H. pylori and cancer

Microscope image of helicobacter pylori bacterium

Infection with Helicobacter pylori (H. pylori) increases the risk of stomach cancer. But for most people, carrying H. pylori will not cause them any problems.

What is H. pylori?

Helicobacter pylori (H. pylori) is a type of bacteria. It infects the lining of the stomach.  It normally infects people during childhood and is spread through contaminated food and water. H pylori infection used to be very common, but is now becoming much less so in developed countries such as the UK.

Once infected, a person usually stays infected for life unless they are treated with specific antibiotics. Normally, the infection won't cause a person any problems at all. But in some people, H. pylori can cause stomach ulcers, and more rarely, stomach cancer.

What cancers are linked to H. pylori?

H. pylori can cause stomach cancer (especially a type called non-cardia gastric cancer). While most people won't have any problems from an H. pylori infection, more than 4 in 10 stomach cancer cases in the UK are caused by these bacteria.

About 3 in 100 cases of Non-Hodgkin Lymphoma in the UK are caused by H. pylori as well. And there is some evidence that bowel cancer risk may also be increased in people with H. pylori infection.

H. Pylori has also been also linked to a reduced risk of oesophageal (food pipe) cancer. It’s unclear why this is the case.

As H. Pylori infection rates have gone down in the UK, stomach cancer rates have dropped, but oesophageal cancer rates have risen. This is probably due in part to changing levels of H. pylori, but changes in other risk factors like smoking would have also had an effect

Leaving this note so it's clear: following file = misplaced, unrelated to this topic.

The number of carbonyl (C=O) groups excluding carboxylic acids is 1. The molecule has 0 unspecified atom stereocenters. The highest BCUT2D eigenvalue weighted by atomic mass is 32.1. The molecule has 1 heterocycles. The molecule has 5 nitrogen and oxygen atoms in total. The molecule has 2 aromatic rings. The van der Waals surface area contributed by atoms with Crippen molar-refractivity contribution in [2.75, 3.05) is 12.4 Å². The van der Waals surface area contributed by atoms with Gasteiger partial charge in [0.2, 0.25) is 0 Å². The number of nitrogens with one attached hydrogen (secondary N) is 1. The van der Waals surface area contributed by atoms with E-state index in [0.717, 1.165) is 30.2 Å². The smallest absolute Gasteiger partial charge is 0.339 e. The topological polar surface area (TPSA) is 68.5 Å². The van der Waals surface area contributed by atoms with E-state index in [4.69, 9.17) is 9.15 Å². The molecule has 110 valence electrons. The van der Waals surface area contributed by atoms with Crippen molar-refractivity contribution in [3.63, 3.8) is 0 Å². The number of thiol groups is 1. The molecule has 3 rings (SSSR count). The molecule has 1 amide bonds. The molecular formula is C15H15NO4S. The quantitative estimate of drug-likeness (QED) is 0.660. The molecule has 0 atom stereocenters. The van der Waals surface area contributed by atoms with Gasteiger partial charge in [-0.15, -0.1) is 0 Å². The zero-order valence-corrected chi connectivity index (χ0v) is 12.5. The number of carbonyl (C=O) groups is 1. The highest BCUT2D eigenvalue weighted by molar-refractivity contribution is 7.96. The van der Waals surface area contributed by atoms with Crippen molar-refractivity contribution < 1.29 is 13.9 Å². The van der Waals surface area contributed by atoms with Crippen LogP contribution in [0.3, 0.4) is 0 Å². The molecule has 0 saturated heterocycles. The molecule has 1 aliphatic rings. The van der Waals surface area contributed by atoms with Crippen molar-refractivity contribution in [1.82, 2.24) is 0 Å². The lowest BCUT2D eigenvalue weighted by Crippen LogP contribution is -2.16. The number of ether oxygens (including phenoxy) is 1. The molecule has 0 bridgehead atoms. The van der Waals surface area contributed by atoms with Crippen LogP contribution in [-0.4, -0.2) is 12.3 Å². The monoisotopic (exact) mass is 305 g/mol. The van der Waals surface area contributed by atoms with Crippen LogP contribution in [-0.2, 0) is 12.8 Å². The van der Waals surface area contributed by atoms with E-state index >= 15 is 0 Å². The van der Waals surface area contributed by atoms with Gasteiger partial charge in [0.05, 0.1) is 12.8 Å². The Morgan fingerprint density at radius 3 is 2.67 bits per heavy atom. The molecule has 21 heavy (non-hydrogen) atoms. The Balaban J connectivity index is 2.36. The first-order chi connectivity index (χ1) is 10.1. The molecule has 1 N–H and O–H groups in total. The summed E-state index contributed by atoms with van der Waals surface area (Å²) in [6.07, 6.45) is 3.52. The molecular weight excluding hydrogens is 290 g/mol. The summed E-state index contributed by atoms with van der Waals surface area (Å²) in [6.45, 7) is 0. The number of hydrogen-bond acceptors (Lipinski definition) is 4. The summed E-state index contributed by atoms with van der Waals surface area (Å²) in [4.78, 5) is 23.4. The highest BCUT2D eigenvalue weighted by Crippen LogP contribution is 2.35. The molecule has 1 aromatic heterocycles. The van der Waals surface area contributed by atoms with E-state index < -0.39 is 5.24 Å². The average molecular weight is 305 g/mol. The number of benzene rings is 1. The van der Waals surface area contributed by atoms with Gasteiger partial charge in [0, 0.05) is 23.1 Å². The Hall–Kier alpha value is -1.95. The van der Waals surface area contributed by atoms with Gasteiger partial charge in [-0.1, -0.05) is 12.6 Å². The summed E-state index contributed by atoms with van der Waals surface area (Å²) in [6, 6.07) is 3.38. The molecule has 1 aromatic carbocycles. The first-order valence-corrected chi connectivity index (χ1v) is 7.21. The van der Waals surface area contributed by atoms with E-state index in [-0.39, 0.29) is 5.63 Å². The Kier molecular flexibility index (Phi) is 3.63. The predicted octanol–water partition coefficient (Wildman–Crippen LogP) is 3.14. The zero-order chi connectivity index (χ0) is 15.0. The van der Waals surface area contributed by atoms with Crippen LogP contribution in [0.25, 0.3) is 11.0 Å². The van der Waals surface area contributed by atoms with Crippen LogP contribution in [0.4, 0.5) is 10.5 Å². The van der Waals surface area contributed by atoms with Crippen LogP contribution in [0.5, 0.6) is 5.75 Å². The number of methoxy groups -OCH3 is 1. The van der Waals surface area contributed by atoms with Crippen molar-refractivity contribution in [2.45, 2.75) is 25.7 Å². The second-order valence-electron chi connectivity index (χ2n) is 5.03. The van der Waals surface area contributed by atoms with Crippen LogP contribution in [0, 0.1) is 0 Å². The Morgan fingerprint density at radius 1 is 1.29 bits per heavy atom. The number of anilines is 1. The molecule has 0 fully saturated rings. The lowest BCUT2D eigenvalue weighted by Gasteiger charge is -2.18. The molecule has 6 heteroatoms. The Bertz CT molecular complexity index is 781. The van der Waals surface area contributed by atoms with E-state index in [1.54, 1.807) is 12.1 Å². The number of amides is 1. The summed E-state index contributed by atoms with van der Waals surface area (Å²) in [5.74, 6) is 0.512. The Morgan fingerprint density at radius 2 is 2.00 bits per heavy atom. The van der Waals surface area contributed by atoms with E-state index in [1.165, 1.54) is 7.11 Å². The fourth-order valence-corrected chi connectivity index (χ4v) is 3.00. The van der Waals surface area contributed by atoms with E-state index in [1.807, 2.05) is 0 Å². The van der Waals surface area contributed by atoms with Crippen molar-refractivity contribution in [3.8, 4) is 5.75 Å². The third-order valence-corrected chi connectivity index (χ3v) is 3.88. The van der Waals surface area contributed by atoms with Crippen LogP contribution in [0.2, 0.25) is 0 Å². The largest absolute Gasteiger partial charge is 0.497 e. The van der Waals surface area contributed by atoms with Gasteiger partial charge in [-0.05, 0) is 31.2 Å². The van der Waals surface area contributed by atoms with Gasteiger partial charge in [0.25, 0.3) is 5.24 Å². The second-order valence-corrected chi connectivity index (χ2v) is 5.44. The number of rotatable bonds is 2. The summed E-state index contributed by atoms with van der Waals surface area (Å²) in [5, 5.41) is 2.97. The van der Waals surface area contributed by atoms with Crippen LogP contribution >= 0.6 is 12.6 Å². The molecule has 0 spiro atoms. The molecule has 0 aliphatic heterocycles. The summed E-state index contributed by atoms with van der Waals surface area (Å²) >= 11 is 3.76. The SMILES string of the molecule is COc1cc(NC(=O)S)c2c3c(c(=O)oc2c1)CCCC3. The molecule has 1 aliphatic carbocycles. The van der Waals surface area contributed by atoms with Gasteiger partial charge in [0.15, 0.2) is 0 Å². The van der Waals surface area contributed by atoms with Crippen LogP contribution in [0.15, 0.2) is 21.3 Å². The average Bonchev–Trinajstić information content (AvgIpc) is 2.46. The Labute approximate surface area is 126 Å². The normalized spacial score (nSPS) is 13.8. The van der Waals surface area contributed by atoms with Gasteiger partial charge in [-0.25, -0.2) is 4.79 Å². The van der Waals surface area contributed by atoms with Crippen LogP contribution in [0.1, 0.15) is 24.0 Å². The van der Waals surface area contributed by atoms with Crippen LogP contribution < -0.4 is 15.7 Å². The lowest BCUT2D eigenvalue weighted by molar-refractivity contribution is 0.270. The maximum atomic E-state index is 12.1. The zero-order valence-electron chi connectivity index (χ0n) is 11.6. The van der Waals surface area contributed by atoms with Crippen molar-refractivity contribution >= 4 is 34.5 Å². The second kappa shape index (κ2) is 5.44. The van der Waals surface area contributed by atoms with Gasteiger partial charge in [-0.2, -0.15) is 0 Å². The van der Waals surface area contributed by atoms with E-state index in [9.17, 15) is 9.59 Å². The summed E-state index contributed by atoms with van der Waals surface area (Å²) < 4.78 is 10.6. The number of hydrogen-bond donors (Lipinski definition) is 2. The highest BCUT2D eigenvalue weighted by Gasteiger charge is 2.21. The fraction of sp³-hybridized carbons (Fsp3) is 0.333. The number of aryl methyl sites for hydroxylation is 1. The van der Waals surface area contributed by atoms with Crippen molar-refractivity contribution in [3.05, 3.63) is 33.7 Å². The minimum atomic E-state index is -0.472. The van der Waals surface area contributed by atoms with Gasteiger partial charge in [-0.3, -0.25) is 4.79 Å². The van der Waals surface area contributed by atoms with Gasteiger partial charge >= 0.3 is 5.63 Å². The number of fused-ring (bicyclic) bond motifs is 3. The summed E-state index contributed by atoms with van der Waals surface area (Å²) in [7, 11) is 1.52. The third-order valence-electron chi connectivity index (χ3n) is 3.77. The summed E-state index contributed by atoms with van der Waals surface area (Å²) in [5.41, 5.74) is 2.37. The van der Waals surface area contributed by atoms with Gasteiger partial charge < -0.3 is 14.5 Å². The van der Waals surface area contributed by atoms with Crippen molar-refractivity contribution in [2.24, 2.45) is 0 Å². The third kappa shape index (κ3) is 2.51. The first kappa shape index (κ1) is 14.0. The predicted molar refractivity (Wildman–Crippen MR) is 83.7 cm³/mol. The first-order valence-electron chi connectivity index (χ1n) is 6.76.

How can H. pylori cause cancer?

H. pylori can cause long-lasting inflammation in the stomach (called ‘severe chronic atrophic gastritis’ or SCAG) and this can lead to stomach cancer. People with SCAG have an increased risk of stomach cancer.

But millions of people around the world are infected with these bacteria and only very few (1-3 out of 100) go on to develop stomach cancer. Researchers think this is because some types of H. Pylori are more likely to cause problems than others. And other risk factors such as smoking and what we eat can also affect our risk.

How H. pylori may cause other types of cancer, including bowel cancer, is less well understood at the moment and more research is needed.

Reducing the risk

H. pylori infection can be detected with a blood test or a breath test. If you're worried that you might have an H. pylori infection, speak to your doctor. It can usually be cured with a course of antibiotic treatment.

Treating H. pylori infection can reduce the risk of stomach cancer. But having the infection could lower the risk of oesophageal cancer. So treating H. pylori infection might not be beneficial unless you have symptoms, such as stomach pain.

In the UK, other ways to reduce stomach cancer risk are likely to have a bigger impact than treating H. pylori. This includes giving up smoking and eating a healthy, balanced diet.

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